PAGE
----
I have included a few of my favorite reads here for people who want to get off the diet roller coaster. These resources offer a new perspective on how to approach food and weight. They offer no quick fixes or “magic bullets”, but rather an exciting new way to look at food and weight.Studies have shown reading (or “bibliotherapy” as us counselors call it) can be an effective tool to augment treatment for compulsive overeating, bulimia nervosa and binge eating disorder.
This is a wonderful book. Tribole and Resch share with readers how to give up dieting for good, listen to their body for hunger and fullness cues and legalize all foods. It is a must read!
Health at Every Size by Linda Bacon, PhD
I have heard great things about this book. I have not yet read this book (It is on my list.), but I have had the privilege of hearing Dr. Bacon speak at a professional conference. She presented compelling information about body weight. Bacon indicates that weight plays a much less important role in health than the media and health care providers lead us to believe. Bacon teaches readers how to keep themselves healthy despite body weight.
The title says it all. This is a very empowering book!
1. Myth: Most people with eating disorders either have Anorexia Nervosa or Bulimia Nervosa.
False. The majority of people with eating disorders are diagnosed with Eating Disorder, NOS (not otherwise specified) and not Anorexia Nervosa or Bulimia Nervosa.
2. Myth: Eating Disorder, NOS is not a serious eating disorder.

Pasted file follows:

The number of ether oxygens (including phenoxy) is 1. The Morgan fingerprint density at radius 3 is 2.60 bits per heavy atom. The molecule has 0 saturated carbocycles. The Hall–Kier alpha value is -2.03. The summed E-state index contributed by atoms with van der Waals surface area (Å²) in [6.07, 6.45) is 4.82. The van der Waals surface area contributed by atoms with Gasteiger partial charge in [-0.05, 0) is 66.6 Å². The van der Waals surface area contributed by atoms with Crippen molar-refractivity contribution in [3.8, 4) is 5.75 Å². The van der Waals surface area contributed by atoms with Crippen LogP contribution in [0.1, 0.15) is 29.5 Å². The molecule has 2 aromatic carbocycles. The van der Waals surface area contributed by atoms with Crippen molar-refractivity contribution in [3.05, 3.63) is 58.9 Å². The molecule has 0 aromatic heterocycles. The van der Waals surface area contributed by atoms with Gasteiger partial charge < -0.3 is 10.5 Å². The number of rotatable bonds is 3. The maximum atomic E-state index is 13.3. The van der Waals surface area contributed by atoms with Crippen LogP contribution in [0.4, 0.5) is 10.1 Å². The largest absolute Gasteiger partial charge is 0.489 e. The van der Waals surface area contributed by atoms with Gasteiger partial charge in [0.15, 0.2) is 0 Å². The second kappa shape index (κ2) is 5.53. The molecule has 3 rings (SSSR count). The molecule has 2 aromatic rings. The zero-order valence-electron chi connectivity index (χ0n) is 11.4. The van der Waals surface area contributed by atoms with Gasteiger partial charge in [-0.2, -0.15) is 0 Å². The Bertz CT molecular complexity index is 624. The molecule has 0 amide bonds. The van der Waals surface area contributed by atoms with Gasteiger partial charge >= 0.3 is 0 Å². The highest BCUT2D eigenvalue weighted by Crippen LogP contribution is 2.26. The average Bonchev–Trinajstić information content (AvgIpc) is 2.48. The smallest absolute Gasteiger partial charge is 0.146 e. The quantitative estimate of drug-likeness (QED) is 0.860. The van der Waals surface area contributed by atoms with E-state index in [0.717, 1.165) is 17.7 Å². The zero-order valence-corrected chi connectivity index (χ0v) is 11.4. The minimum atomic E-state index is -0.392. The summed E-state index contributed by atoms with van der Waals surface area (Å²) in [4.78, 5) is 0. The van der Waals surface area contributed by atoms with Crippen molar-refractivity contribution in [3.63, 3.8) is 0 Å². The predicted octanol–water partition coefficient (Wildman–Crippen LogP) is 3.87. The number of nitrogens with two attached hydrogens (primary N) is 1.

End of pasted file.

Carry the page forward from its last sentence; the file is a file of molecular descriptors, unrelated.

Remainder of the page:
False. Eating Disorder, NOS can be life threatening and cause just as much suffering to the individual and their family members as other types of eating disorders.
3. Myth: Treatment Options for Eating Disorder, NOS are not the same as for Anorexia or Bulimia Nervosa.
False. Treatment options are about the same for Eating Disorder, NOS as they are for Anorexia or Bulimia Nervosa. Treatment options include: outpatient, partial hospitalization, hospitalization and/or residential treatment.
To learn more about Eating Disorder, NOS please go to: http://www.something-fishy.org/whatarethey/ednos.php
If you or someone you know has an eating disorder talk with your doctor or an eating disorder professional to get help.
Binge Eating Disorder (BED) will be introduced as its own stand alone eating disorder, joining anorexia and bulimia nervosa in the fifth edition of the DSM, expecting to be published this May.
The DSM (The Diagnostic and Statistical Manual) compiled by the American Psychiatric Association provides criteria of diagnosis of mental disorders.
Since 1994, binge eating has been considered an Eating Disorder Not Otherwise Specified in the appendix of DSM-IV. More research was needed to determine the characteristics of those who have binge eating disorder. In other words, BED wasn’t its own diagnosis has been one barrier for accurate diagnosis and proper treatment.
Moving binge eating from the appendix into its own category of illness means…
There will be an INCREASE in:
AWARENESS. Among sufferers, the public, and among medical and mental health providers .
TREATMENT. More people will likely be accurately diagnosed and seek treatment.
INSURANCE COVERAGE. Insurance carriers are more likely to pay for treatment.
RECOVERY. More people seeking treatment can mean an increase in recovery.
By Melinda Sen-Wah Lau, Guest Blogger.
Edited by Alison Pelz, LCSW, RD, LD, CDE